Tuesday, April 5, 2011

Helping A Farmer Tell His Sustainability Story

A farm stand in Ontario, Canada
(This post originally appeared on Sustainablog on 4/5/2011.  For links to all my posts on various sites click here). Today I got an email from a Canadian farmer that attended a talk I gave last February at a grower meeting in Ontario.  He was reminding me to send him some of the charts I had used in a presentation titled "Talking to a Skeptical Society About Pesticide Safety."  His family has a farm that does a great deal of "direct marketing" to consumers who come to the farm to buy fruits and vegetables.  He is often asked the question, "Why are you not Organic?" or "Do you use sprays?"  He explains that he only sprays when it is absolutely necessary, that he follows all of Health Canada's guidelines, and that he takes regular spray safety classes through Ontario Ministry of Agriculture Food and Rural Affairs (OMAFRA).  His farm uses manual pest control where possible and employs IPM (Integrated Pest Management).

His story is quite compelling, but he was interested in the data to show that most pesticides are a lot less scary than most people think and that there are some pretty toxic natural things that most of us happily include in our diet.  I sent him the slides and then decided that I would like to share them with the readers of Sustainablog.  There is nothing "sustainable" about squandering the land/energy/fertilizer/water/labor/fuel inputs to a crop by letting it be diminished by pest damage.  This farmer knows that, but it isn't that easy to communicate that story to urban/suburban customers.  These customers don't have much context for their concept of "toxicity."

How Toxic is Toxic?

The US EPA classifies the acute toxicity of chemicals in four categories (I, II, III and IV).  This is the kind of toxicity we all know as how poisonous things are - could they kill you and at what dose?  It is only one of many "dimensions" of human and environmental toxicity, but it is a good starting point to see that "toxins" are certainly not "created equal."  This is one of those annoying scales where a bigger number is better - the amount of the chemical it takes to kill half of the test rats ranges from >5000 mg/kg for Class IV to <50 mg/kg for Class I.  The chart below shows that there are familiar "natural products" that fall into all four EPA categories of toxins and that things we think of as good (e.g. vitamins, pharmaceuticals...) or desirable (caffeine, capsaicin...) fall into the more toxic ranges.
Many of the most widely used "pesticides" in agriculture in Canada and elsewhere fall into category IV, "Relatively Non-toxic."  They are probably even safer than their official toxicity rating because it is hard to even feed the poor rats more than 5000 mg/kg so that is usually the maximum rate that is tested.
Many natural products and drugs that we all consume fall into EPA Class III.  So do some very important pesticides.  In the case of the pesticides, they have had ample opportunity to degrade to non-toxic metabolites before the crops are harvested while the natural products are present at significant levels in foods and the chemicals in pharmaceuticals.  Most people think that Organic means no pesticides while in fact it often means the substantial use of Class III toxins.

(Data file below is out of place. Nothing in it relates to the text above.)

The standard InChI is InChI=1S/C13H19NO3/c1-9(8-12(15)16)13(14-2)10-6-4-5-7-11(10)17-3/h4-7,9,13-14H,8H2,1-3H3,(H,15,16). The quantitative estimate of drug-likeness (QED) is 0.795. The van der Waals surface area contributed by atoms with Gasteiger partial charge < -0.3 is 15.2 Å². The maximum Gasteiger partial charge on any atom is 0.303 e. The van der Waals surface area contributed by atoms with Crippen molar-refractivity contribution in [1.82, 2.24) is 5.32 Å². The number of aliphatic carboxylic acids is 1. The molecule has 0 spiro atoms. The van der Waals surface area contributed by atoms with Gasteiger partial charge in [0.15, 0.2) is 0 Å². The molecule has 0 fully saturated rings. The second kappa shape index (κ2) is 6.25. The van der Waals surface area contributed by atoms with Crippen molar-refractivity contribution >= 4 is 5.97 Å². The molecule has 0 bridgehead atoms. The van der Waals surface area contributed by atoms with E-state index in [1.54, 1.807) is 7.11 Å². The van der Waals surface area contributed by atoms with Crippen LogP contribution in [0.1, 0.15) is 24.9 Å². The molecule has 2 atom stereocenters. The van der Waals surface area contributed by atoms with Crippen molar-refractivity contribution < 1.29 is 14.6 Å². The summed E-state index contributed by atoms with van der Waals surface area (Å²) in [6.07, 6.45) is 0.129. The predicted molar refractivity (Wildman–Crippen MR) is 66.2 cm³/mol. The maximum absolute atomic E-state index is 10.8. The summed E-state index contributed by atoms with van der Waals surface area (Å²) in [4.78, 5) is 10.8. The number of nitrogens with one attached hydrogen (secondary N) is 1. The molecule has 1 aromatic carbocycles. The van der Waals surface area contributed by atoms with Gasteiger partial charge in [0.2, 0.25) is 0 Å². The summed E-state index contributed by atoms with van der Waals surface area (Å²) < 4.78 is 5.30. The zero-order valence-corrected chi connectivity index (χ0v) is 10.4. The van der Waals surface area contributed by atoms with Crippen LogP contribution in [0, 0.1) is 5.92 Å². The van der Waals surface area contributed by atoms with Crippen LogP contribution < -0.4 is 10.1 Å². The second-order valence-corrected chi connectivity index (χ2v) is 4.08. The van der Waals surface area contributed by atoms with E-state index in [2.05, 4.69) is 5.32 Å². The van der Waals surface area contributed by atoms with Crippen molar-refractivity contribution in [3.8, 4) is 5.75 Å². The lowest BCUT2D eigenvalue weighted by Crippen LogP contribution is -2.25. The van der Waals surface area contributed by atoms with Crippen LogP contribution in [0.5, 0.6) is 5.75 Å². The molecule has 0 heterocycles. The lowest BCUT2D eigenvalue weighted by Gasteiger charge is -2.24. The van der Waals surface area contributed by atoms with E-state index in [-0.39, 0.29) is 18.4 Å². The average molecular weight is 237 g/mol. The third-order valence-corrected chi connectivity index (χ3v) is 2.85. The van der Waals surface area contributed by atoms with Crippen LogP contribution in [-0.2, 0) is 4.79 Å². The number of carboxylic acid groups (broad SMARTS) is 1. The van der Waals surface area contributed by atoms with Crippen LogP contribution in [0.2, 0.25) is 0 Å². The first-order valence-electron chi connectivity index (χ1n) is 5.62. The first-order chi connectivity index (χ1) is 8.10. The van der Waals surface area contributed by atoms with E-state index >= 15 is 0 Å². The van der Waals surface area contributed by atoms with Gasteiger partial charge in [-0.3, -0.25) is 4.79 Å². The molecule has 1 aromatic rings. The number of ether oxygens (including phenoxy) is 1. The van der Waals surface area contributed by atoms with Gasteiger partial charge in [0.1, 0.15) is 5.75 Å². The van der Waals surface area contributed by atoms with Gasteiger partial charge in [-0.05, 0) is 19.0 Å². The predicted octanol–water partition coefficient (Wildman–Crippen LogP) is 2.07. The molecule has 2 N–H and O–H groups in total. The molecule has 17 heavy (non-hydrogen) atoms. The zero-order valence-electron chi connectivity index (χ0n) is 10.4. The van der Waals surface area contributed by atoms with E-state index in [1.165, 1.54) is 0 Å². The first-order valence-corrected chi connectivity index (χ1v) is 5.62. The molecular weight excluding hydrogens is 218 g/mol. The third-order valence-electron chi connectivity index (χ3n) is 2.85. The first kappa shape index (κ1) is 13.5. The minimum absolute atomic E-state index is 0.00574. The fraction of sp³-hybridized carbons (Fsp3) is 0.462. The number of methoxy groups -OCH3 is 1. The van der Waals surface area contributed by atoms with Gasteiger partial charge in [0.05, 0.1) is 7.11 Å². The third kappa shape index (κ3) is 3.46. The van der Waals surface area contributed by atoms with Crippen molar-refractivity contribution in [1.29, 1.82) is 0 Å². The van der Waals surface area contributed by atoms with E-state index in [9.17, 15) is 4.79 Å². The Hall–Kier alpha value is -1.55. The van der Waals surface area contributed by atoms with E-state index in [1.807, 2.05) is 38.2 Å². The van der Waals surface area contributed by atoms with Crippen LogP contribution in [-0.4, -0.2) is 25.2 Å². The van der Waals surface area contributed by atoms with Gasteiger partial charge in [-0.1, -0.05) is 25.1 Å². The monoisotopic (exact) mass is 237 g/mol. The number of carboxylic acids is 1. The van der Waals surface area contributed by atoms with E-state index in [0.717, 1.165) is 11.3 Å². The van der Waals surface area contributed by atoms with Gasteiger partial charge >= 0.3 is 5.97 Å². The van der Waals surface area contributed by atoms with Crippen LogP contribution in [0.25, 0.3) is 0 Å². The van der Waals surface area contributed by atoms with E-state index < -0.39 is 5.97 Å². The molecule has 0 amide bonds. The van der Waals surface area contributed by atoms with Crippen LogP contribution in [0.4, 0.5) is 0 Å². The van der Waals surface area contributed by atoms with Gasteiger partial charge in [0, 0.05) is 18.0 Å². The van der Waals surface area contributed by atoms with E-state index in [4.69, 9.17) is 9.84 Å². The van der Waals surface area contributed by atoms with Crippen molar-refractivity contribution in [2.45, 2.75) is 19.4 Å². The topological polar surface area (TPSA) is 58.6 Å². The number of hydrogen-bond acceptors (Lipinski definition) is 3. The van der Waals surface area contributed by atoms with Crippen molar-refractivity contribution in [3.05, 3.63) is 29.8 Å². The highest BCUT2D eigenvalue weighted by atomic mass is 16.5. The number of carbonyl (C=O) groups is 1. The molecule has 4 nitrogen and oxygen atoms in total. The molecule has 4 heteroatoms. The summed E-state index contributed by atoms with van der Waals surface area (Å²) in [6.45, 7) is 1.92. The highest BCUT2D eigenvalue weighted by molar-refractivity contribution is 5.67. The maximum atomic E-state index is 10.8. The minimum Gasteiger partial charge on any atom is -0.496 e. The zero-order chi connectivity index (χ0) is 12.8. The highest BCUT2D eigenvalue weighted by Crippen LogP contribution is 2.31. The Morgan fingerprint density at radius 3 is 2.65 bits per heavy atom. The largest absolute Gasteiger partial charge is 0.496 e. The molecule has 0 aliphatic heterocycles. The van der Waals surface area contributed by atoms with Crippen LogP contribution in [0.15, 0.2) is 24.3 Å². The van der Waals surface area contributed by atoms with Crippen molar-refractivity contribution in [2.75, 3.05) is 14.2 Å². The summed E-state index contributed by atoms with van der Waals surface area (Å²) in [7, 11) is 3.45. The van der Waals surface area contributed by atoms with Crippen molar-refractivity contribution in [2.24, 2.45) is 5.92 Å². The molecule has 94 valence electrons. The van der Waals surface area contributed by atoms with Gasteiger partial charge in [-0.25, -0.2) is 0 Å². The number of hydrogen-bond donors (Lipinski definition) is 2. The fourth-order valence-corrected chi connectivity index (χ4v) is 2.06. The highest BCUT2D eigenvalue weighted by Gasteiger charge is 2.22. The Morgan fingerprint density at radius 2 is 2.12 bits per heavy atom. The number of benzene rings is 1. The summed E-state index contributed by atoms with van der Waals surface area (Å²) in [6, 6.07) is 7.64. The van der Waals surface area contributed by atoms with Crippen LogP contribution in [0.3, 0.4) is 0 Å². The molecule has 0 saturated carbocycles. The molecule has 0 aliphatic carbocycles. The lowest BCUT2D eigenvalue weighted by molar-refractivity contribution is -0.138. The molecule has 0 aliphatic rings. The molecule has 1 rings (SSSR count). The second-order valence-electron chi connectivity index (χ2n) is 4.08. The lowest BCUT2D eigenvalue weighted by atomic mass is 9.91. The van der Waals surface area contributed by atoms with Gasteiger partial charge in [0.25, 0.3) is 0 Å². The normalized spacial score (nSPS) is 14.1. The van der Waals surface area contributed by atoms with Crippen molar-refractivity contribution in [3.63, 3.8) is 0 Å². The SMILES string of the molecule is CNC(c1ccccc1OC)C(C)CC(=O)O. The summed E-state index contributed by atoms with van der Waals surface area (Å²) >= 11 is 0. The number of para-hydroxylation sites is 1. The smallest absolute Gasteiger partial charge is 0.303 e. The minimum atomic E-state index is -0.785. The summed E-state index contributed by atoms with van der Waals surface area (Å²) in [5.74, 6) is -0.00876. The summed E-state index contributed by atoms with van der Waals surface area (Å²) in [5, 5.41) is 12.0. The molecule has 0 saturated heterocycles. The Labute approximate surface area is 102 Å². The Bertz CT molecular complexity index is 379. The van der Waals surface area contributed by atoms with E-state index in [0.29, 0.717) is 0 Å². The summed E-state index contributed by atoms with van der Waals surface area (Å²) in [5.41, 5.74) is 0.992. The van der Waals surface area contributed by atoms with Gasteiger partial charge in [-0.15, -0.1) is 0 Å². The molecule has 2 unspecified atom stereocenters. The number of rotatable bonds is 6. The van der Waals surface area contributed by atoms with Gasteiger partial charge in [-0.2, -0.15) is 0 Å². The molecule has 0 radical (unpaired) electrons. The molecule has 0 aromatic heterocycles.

Class II, "Moderately toxic" chemicals include some important pesticides but also common Organic pesticides, drugs, and my favorite food-based toxins, caffeine and capsaicin.  There are certainly Class I pesticides that actually fit the image of what most people imagine when they hear the word "pesticide."  The second graph below shows that this kind of pesticide is a small part of the story in agriculture and getting smaller (the trend would be similar for most crops and geographies.  I suspect that the trend is even more dramatic in Ontario).  Nature has even more toxic offerings, but our food system is quite good at protecting us from these threats.

Will Data Like This Help This Ontario Farmer?

I don't know.  I hope he will let me know how it goes with his customer interactions during the 2011 growing season.
Ontario farm stand image from Andrea_44
Please comment here or email me at feedback.sdsavage@gmail.com. Also if you are interested I would also be happy to email you higher quality versions of these charts/graphs.  My website is Applied Mythology.


  1. This is hugely interesting and informational.

    I'm part of a new farm in Maine. We hope to sell a wide variety of fresh produce to local customers.

    I have twenty years of experience as an "organic" gardener and four years at an organic farm. It was an excellent learning experience, and my co-owners and I decided to investigate "organic" certification.

    But reading the manuals--and studying literature critical of the "organic" farming movement--convinced us that the "organics" movement makes unsupported claims and that we would be dishonest to put our farm in that camp. There's such a thing as knowing too much.

    I've now become a critic of "organics" as it pertains to the unscientific aspects: chemophobia, marketing fibs, and mysticism a la Steiner and "biodynamics."

    I still love compost, mulch, and cover crops.

    Thanks for giving us more "food for thought" about how to farm well without bilking the public.


  2. Michael,
    Thanks for the comment. I wish you well on the farming endeavor! I agree that the unscientific aspects of Organic keep it from being the safest and most environmentally friendly way to farm. They also keep it extremely small


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